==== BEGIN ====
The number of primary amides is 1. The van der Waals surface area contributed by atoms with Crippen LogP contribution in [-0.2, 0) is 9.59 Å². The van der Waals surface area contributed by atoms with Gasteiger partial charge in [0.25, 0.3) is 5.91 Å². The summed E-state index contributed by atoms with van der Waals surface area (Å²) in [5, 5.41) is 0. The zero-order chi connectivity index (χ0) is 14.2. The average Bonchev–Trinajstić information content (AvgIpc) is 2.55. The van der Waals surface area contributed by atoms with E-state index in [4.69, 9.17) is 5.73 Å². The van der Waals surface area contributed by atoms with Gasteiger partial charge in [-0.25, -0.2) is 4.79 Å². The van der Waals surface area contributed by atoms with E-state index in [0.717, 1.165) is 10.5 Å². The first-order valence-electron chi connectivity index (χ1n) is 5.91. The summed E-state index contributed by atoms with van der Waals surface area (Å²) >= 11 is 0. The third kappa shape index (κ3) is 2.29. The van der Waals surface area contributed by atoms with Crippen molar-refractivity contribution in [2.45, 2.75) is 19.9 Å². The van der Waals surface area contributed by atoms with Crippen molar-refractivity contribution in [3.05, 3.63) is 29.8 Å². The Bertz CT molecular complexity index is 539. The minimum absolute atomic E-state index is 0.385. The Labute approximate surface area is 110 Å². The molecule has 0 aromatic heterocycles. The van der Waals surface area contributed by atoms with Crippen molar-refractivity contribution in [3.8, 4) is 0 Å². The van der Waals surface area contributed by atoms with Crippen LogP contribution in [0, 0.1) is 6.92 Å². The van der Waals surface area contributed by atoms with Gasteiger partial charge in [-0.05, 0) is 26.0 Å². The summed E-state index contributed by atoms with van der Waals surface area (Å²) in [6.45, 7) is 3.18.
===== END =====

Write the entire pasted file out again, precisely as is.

The number of primary amides is 1. The van der Waals surface area contributed by atoms with Crippen LogP contribution in [-0.2, 0) is 9.59 Å². The van der Waals surface area contributed by atoms with Gasteiger partial charge in [0.25, 0.3) is 5.91 Å². The summed E-state index contributed by atoms with van der Waals surface area (Å²) in [5, 5.41) is 0. The zero-order chi connectivity index (χ0) is 14.2. The average Bonchev–Trinajstić information content (AvgIpc) is 2.55. The van der Waals surface area contributed by atoms with E-state index in [4.69, 9.17) is 5.73 Å². The van der Waals surface area contributed by atoms with Gasteiger partial charge in [-0.25, -0.2) is 4.79 Å². The van der Waals surface area contributed by atoms with E-state index in [0.717, 1.165) is 10.5 Å². The first-order valence-electron chi connectivity index (χ1n) is 5.91. The summed E-state index contributed by atoms with van der Waals surface area (Å²) >= 11 is 0. The third kappa shape index (κ3) is 2.29. The van der Waals surface area contributed by atoms with Crippen molar-refractivity contribution in [2.45, 2.75) is 19.9 Å². The van der Waals surface area contributed by atoms with Crippen molar-refractivity contribution in [3.05, 3.63) is 29.8 Å². The Bertz CT molecular complexity index is 539. The minimum absolute atomic E-state index is 0.385. The Labute approximate surface area is 110 Å². The molecule has 0 aromatic heterocycles. The van der Waals surface area contributed by atoms with Crippen molar-refractivity contribution in [3.8, 4) is 0 Å². The van der Waals surface area contributed by atoms with Crippen LogP contribution in [0, 0.1) is 6.92 Å². The van der Waals surface area contributed by atoms with Gasteiger partial charge in [-0.05, 0) is 26.0 Å². The summed E-state index contributed by atoms with van der Waals surface area (Å²) in [6.45, 7) is 3.18.